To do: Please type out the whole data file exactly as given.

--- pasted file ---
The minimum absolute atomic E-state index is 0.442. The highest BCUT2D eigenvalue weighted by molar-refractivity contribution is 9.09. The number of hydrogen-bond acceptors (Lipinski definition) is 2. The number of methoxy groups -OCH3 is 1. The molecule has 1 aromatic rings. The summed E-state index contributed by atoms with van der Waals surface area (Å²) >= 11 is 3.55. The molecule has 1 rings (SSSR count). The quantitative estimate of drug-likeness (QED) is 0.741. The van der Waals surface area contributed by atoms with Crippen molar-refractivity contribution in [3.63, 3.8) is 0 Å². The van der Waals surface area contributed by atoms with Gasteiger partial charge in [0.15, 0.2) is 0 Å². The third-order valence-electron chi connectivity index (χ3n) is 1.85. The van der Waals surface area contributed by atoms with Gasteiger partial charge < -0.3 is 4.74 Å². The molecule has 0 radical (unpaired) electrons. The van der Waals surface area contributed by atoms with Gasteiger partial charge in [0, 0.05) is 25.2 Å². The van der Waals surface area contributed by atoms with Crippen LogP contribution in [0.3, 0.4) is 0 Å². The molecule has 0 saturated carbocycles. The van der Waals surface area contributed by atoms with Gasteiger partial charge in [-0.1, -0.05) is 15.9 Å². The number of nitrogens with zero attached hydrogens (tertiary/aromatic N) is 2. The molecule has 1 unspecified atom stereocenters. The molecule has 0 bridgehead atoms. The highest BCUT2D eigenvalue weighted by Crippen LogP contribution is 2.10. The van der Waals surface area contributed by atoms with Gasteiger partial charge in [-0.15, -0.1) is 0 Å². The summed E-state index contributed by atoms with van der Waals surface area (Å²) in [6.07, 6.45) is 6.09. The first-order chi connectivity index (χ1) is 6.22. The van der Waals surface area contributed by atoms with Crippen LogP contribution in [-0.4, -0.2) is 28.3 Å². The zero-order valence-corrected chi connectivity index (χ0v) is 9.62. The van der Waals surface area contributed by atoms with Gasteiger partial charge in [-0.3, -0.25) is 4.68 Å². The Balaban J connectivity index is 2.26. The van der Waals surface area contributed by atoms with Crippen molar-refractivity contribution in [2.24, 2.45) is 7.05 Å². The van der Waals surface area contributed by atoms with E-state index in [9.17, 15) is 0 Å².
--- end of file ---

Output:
The minimum absolute atomic E-state index is 0.442. The highest BCUT2D eigenvalue weighted by molar-refractivity contribution is 9.09. The number of hydrogen-bond acceptors (Lipinski definition) is 2. The number of methoxy groups -OCH3 is 1. The molecule has 1 aromatic rings. The summed E-state index contributed by atoms with van der Waals surface area (Å²) >= 11 is 3.55. The molecule has 1 rings (SSSR count). The quantitative estimate of drug-likeness (QED) is 0.741. The van der Waals surface area contributed by atoms with Crippen molar-refractivity contribution in [3.63, 3.8) is 0 Å². The van der Waals surface area contributed by atoms with Gasteiger partial charge in [0.15, 0.2) is 0 Å². The third-order valence-electron chi connectivity index (χ3n) is 1.85. The van der Waals surface area contributed by atoms with Gasteiger partial charge < -0.3 is 4.74 Å². The molecule has 0 radical (unpaired) electrons. The van der Waals surface area contributed by atoms with Gasteiger partial charge in [0, 0.05) is 25.2 Å². The van der Waals surface area contributed by atoms with Crippen LogP contribution in [0.3, 0.4) is 0 Å². The molecule has 0 saturated carbocycles. The van der Waals surface area contributed by atoms with Gasteiger partial charge in [-0.1, -0.05) is 15.9 Å². The number of nitrogens with zero attached hydrogens (tertiary/aromatic N) is 2. The molecule has 1 unspecified atom stereocenters. The molecule has 0 bridgehead atoms. The highest BCUT2D eigenvalue weighted by Crippen LogP contribution is 2.10. The van der Waals surface area contributed by atoms with Gasteiger partial charge in [-0.15, -0.1) is 0 Å². The summed E-state index contributed by atoms with van der Waals surface area (Å²) in [6.07, 6.45) is 6.09. The first-order chi connectivity index (χ1) is 6.22. The van der Waals surface area contributed by atoms with Crippen LogP contribution in [-0.4, -0.2) is 28.3 Å². The zero-order valence-corrected chi connectivity index (χ0v) is 9.62. The van der Waals surface area contributed by atoms with Gasteiger partial charge in [-0.3, -0.25) is 4.68 Å². The Balaban J connectivity index is 2.26. The van der Waals surface area contributed by atoms with Crippen molar-refractivity contribution in [2.24, 2.45) is 7.05 Å². The van der Waals surface area contributed by atoms with E-state index in [9.17, 15) is 0 Å².